Unlike gymnastics, basketball or other after-school sports, skiing is an all-day commitment for your child. Skiing also requires more equipment than most sports. Luckily, the ski/snowboard instructors at Aspen-Snowmass provide a unique blend of athletic coach, mentor and caregiver. Their world-class expertise and guidance will help your child attain his or her individual goals. However, to get the best experience out of your child’s lesson, it is helpful to prepare for a ski day much like you prepare for the first day of regular school. The following tips will help streamline the morning routine and ensure a positive skiing/boarding experience for you and your child.
1) Gear Check
The most common mistake parents make is to rent or buy equipment immediately before the lesson. Sizing equipment requires care and can be a little overwhelming, especially for first-timers. Avoid this obstacle by renting or purchasing all necessary gear the day before. Gear rented after 2 pm at Four Mountain Sports (Aspen-Snowmass) does not incur an extra charge. (Rental fees are covered in some beginner packages.) Refer to the Skier Checklist at the bottom of the page for a list of recommended items.
2) Proper Sleep and Nutrition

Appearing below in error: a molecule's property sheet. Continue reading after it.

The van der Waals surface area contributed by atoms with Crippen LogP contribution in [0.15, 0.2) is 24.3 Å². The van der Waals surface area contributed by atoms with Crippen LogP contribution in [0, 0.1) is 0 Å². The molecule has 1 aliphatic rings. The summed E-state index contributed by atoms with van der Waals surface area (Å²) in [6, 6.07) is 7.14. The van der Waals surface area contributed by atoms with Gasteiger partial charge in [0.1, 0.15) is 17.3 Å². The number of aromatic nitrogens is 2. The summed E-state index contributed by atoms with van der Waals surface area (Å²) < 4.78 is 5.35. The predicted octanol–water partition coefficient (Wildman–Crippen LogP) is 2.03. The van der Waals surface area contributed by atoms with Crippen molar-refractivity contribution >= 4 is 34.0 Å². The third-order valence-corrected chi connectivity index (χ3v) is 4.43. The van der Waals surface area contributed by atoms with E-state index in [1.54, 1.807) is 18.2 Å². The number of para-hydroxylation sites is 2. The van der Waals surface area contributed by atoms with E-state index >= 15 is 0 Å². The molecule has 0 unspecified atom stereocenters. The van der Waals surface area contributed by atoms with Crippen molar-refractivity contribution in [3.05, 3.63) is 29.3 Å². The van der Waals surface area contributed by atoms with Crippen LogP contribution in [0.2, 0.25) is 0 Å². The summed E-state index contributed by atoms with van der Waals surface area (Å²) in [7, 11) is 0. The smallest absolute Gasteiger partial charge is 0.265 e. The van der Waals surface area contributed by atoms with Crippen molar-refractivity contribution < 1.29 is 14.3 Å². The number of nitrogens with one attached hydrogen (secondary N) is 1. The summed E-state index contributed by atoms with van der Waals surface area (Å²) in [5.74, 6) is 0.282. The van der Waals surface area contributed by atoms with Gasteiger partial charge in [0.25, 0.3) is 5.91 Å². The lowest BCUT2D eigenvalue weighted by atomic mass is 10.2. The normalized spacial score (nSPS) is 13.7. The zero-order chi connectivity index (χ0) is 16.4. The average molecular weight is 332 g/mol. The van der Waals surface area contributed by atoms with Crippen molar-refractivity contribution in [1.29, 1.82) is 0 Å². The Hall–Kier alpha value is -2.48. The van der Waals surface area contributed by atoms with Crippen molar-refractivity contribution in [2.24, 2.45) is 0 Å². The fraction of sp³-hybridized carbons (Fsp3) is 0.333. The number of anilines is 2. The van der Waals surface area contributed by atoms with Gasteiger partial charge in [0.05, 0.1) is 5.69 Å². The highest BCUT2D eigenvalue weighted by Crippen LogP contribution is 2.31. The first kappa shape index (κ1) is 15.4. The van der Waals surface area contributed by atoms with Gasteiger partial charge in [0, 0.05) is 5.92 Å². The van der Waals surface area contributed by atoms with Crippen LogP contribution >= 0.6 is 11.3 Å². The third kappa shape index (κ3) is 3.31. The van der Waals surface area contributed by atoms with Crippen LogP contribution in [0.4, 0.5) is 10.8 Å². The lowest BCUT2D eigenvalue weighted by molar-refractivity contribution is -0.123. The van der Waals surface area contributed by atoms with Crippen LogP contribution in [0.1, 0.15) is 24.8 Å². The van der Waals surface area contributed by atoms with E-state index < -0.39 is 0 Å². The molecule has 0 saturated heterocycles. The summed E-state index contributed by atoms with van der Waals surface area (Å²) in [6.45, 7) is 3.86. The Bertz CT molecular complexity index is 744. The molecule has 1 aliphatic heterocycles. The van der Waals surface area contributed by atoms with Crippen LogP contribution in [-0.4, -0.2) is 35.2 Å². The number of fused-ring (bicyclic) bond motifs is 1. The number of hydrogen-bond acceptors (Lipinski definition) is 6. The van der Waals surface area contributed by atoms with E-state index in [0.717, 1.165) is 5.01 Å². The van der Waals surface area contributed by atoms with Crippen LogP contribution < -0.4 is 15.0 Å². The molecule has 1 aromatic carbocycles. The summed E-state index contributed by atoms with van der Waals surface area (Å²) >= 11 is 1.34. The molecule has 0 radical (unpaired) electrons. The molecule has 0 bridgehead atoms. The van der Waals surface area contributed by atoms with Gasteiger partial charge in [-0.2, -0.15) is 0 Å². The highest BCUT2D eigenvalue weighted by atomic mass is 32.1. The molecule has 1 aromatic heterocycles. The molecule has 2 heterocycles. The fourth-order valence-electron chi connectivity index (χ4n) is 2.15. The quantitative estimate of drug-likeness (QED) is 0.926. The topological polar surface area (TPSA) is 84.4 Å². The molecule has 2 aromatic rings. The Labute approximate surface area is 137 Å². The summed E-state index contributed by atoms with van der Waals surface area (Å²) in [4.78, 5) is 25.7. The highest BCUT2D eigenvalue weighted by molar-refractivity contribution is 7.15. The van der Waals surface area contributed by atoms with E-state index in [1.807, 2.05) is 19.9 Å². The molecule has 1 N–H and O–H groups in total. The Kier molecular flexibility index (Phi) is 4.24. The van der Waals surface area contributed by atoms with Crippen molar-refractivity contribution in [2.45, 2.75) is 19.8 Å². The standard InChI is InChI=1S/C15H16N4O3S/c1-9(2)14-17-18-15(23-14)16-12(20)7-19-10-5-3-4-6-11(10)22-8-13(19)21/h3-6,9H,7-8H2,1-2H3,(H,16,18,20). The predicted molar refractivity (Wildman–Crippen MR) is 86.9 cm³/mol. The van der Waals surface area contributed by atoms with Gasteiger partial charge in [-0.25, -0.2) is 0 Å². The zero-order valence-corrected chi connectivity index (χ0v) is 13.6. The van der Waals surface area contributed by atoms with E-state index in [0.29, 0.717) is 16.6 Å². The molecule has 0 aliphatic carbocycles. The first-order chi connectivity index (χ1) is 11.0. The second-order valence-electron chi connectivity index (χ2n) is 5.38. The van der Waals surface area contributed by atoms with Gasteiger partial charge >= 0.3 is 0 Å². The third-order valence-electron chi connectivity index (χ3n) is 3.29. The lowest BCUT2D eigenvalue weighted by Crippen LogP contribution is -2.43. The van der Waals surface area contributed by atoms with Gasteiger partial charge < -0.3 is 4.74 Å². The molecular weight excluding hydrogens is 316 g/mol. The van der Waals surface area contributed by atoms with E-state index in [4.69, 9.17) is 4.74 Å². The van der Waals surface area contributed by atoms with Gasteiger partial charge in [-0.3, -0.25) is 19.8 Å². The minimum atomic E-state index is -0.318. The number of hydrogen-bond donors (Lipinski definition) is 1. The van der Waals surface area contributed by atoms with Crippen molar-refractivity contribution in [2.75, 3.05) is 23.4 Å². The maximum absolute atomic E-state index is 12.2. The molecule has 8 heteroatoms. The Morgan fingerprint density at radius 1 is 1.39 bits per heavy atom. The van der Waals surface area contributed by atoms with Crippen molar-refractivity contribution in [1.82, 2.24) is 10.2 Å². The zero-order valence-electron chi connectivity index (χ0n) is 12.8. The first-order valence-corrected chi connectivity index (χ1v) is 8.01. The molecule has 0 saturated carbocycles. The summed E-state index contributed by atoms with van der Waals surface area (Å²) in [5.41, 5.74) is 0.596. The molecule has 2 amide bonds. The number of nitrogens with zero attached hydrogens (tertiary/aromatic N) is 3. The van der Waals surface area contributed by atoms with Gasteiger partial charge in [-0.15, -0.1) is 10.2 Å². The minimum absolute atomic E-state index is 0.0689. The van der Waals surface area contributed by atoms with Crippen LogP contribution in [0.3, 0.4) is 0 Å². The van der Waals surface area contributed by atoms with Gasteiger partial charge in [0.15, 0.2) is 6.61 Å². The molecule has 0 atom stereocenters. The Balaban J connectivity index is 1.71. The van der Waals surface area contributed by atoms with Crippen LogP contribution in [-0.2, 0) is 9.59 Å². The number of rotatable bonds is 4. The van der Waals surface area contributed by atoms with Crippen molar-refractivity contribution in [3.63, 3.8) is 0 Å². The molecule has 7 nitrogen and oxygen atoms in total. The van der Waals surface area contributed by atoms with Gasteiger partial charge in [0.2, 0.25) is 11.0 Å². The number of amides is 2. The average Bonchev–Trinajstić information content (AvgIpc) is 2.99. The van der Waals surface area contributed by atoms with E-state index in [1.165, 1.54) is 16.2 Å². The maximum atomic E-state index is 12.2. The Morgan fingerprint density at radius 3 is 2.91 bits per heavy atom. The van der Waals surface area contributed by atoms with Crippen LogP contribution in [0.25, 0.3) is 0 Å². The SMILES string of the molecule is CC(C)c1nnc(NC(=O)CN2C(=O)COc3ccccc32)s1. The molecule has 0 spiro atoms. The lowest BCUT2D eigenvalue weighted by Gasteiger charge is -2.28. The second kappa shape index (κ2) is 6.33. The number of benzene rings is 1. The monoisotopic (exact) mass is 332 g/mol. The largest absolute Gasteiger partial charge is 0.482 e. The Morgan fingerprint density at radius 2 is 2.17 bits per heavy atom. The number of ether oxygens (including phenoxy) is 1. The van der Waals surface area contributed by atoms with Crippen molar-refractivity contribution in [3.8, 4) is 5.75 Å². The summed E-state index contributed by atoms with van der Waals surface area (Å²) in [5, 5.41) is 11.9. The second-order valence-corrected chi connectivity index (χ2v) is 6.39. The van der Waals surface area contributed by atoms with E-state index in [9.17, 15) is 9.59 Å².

Skiing requires a full tank of energy so a well-rested, properly fueled body is essential for peak performance. A good night’s sleep and a solid breakfast are necessary for mental awareness, muscle strength, body warmth and overall stamina. Plus, children who are not used to high altitude may experience increased fatigue, especially during those first few days on the mountain.
Be prepared to meet your child’s instructor and explain your child’s previous skiing experiences, if any. And, it’s nice to mention any personal goals your child may have; for example, learning the basic terrain park features or skiing a black diamond. [Insider tip: if you’re at the base of the mountain around 3pm the day before, you might have the chance to meet your child’s instructor. A quick meet and greet the day before eases the jitters (for parents too)!]
In addition to having all the appropriate gear, make sure everything is labeled. If the item is too difficult to label, dress it with a colorful ribbon or fancy duct tape.
- Poles (if your child is capable of using them; usually at Level 4+)
- Helmet and Goggles
- Neck gator (fun prints or bright colors help your child identify the item)
- Jacket, snow pants and/or snow suit
- Mittens (with hand-warmers)
- Ski pass!
- Long underwear bottoms and tops
- Turtleneck and sweater (and possibly an extra fleece vest)
- Ski socks (regular cotton socks do not stay warm and dry)
- Extra snacks (especially helpful if your child has a food allergy)
- Stick of sunscreen to reapply at lunch (tubes get messy)